The key interest rate for the Bank of Canada has seen the highest increase in more than 20 years after they raised the rate by half a percentage point to one per cent last week.

In a release, the bank said that a lot of factors came into having to raise the rate such as Russia’s ongoing invasion of Ukraine, the constant spike in the inflation rate, and increases in oil and natural gas.

Kenora MP, Eric Melillo, says he expected the interest rate to eventually go up, but now it may cause struggles for home buyers and the federal government’s pocketbook.

“It’s why the government needs a real plan to deal with the cost of living concerns,” said Melillo. “The government has used low-interest rates as a justification for borrowing more money and piling on the spending recently, and now that the rate that the government pays is also going to be going up, you look at the budget last week that has no plan to get back to balance.”

Due to the COVID-19 pandemic, on March 27, 2020, the Bank of Canada was forced to lower its key interest rate to 0.25 per cent. The bank later raised its interest rate for the first time in two years on March 2, 2022, to 0.5 per cent.

The budget includes $10.2 billion in funding to build more affordable homes and help people finance their first homes through a tax-protected saving program, as well as $475 million for a one-time $500 payment to Canadians facing ‘housing affordability challenges’. Ontario’s Municipal Affairs Minister, Steve Clark, later praised the moves.

In March the Canadian Real Estate Association said in a February report showed that the average price in Ontario was a record-high $1,086,493, an increase of 25.8 per cent from February of 2021.

The more comprehensive year-to-date average price was $1,052,139, a sizable gain of 25.7% from the first two months of 2021.

In Kenora, the average price in 2022 for an entry-level two or three-bedroom family home is between $275,000-and $300,000.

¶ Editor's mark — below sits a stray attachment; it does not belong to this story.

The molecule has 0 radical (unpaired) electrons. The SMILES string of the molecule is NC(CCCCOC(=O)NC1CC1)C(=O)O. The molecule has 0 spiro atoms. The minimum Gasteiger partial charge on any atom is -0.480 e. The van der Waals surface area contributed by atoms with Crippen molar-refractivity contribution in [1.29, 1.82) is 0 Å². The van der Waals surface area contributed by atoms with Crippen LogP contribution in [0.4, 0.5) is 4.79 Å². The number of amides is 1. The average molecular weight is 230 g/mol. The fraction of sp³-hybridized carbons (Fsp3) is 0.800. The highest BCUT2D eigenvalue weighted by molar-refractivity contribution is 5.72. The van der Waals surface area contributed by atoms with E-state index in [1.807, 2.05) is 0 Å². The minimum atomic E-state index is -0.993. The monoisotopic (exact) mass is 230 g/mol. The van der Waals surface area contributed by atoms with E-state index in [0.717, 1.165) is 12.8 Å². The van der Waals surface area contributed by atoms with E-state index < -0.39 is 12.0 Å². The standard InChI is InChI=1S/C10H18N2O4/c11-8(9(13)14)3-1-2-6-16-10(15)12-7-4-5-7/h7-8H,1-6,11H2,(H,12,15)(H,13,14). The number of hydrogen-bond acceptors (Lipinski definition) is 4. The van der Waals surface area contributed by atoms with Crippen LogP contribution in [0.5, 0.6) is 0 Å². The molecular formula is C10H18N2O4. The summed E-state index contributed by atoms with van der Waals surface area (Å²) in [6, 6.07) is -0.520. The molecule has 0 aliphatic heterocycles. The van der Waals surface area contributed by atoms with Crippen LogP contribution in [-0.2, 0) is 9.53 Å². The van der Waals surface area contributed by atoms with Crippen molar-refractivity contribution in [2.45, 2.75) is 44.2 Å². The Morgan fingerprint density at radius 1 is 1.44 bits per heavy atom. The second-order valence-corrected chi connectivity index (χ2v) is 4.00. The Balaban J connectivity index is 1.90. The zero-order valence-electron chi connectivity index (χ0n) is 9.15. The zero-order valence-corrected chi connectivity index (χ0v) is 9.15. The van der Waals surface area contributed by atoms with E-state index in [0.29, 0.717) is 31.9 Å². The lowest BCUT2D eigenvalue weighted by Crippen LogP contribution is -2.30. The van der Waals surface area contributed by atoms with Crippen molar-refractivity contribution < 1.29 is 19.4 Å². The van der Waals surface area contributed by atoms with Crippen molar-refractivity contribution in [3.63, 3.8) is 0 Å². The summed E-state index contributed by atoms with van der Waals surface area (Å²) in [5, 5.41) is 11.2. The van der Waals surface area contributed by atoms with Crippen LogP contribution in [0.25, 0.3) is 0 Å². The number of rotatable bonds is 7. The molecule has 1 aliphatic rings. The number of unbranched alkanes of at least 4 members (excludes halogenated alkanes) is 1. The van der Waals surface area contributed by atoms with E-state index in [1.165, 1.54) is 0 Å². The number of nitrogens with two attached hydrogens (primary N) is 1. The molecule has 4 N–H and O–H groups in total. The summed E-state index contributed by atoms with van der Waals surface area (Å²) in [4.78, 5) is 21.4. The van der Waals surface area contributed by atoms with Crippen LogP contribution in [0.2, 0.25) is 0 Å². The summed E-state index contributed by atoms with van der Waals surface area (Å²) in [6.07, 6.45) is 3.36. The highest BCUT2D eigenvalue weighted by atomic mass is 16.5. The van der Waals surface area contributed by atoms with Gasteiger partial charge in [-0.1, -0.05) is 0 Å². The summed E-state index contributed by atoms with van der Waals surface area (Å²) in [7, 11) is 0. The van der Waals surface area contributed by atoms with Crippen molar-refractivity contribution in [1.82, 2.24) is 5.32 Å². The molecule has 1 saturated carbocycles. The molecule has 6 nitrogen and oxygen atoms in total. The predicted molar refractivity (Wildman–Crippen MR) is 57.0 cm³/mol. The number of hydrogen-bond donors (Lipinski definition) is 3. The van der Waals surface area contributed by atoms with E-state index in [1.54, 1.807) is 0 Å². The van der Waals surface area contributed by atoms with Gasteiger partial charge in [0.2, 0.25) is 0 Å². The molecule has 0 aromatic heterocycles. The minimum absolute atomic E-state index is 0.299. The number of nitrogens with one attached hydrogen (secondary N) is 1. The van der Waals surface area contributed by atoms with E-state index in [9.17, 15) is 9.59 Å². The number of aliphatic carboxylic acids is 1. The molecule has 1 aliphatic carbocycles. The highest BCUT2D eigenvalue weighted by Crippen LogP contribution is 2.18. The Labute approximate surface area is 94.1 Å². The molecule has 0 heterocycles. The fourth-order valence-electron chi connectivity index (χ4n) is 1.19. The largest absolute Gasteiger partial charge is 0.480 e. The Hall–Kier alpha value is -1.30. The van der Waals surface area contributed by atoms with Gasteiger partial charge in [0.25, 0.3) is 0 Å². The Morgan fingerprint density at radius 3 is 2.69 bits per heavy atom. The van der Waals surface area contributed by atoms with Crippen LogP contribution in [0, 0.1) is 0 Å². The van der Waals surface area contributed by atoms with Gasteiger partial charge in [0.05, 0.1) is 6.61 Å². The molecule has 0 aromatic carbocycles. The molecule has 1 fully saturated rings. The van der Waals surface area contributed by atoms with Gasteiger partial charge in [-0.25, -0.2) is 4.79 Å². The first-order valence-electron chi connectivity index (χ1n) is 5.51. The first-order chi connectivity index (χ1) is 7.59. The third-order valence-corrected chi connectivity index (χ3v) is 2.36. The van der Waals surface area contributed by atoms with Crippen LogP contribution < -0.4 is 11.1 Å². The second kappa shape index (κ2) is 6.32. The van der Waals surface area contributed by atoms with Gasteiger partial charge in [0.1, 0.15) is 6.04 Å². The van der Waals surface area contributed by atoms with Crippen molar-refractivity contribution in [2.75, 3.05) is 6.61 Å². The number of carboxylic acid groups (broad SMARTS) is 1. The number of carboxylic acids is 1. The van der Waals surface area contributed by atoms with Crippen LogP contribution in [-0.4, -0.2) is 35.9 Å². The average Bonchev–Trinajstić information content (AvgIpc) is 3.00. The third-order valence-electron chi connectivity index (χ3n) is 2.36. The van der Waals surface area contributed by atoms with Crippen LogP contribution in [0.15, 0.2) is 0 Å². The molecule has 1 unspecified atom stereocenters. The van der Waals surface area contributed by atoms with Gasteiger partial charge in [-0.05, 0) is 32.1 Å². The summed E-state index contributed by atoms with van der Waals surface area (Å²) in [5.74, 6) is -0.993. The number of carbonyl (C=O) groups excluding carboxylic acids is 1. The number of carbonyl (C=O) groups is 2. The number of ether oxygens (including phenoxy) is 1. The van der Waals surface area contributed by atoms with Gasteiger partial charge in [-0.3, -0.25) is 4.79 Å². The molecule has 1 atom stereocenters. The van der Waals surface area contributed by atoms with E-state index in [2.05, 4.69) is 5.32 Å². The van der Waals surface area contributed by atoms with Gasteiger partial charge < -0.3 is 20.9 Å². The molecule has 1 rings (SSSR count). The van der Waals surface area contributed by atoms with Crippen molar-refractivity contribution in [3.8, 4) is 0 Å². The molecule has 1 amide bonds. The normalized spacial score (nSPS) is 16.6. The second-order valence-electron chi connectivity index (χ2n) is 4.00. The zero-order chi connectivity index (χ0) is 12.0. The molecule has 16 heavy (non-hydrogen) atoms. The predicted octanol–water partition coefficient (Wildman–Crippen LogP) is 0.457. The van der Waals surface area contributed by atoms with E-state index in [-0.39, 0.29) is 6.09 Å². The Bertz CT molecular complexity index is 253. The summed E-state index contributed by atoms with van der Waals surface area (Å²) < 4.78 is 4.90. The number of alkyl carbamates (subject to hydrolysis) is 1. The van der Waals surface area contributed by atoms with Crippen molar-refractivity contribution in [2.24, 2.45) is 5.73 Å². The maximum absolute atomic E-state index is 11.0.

The bank said the housing market was strong in the first quarter, but it expected sales to soften somewhat in the second quarter as mortgage rates rise.

The Bank of Canada also returned its estimate for the nominal neutral rate to its pre-pandemic level of a range of two per cent to three per cent. The bank’s April 2021 estimate was a range of 1.75 per cent to 2.75 per cent.

Melillo notes with the interest rate increasing that will have impacts on the recently announced federal budget and cause major restrictions as a country.

“We’re projected in this budget with the government's own numbers to pay over $40 billion a year on interest alone.”

“That’s nearly as much spent on health transfers, it’s more that was allocated in this budget to end First Nation drinking water advisories, it’s more that was allocated to improve highway infrastructure. There certainly is a lot more with this country if we weren’t saddled with this debt.”

Overall, Canada’s deficit is expected to drop to $113.8 billion. That’s an improvement over previous projections, where the 2022 deficit was expected to be about $154 billion as of the 2021 budget. Deficits are expected to drop to $52 billion by 2023 and to about $8 billion by 2027.

The central bank’s next interest rate announcement is set for June 1, while its next monetary policy report, which will include its updated outlook for the economy and inflation, is scheduled to be released along with the bank's July 13 interest rate decision.

With files from the Canadian Press.